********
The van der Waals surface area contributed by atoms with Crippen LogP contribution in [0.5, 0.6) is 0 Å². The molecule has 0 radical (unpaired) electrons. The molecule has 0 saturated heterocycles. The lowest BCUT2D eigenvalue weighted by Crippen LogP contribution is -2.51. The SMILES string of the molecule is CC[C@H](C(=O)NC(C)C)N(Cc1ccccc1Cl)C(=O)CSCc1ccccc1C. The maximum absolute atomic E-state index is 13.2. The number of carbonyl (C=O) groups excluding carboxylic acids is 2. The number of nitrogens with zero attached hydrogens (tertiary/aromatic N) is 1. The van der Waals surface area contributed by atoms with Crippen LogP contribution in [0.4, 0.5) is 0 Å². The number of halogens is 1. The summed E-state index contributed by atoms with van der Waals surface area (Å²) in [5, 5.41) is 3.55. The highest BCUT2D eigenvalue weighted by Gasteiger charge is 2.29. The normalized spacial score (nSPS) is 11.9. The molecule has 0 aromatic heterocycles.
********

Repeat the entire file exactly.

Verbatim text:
The van der Waals surface area contributed by atoms with Crippen LogP contribution in [0.5, 0.6) is 0 Å². The molecule has 0 radical (unpaired) electrons. The molecule has 0 saturated heterocycles. The lowest BCUT2D eigenvalue weighted by Crippen LogP contribution is -2.51. The SMILES string of the molecule is CC[C@H](C(=O)NC(C)C)N(Cc1ccccc1Cl)C(=O)CSCc1ccccc1C. The maximum absolute atomic E-state index is 13.2. The number of carbonyl (C=O) groups excluding carboxylic acids is 2. The number of nitrogens with zero attached hydrogens (tertiary/aromatic N) is 1. The van der Waals surface area contributed by atoms with Crippen LogP contribution in [0.4, 0.5) is 0 Å². The number of halogens is 1. The summed E-state index contributed by atoms with van der Waals surface area (Å²) in [5, 5.41) is 3.55. The highest BCUT2D eigenvalue weighted by Gasteiger charge is 2.29. The normalized spacial score (nSPS) is 11.9. The molecule has 0 aromatic heterocycles.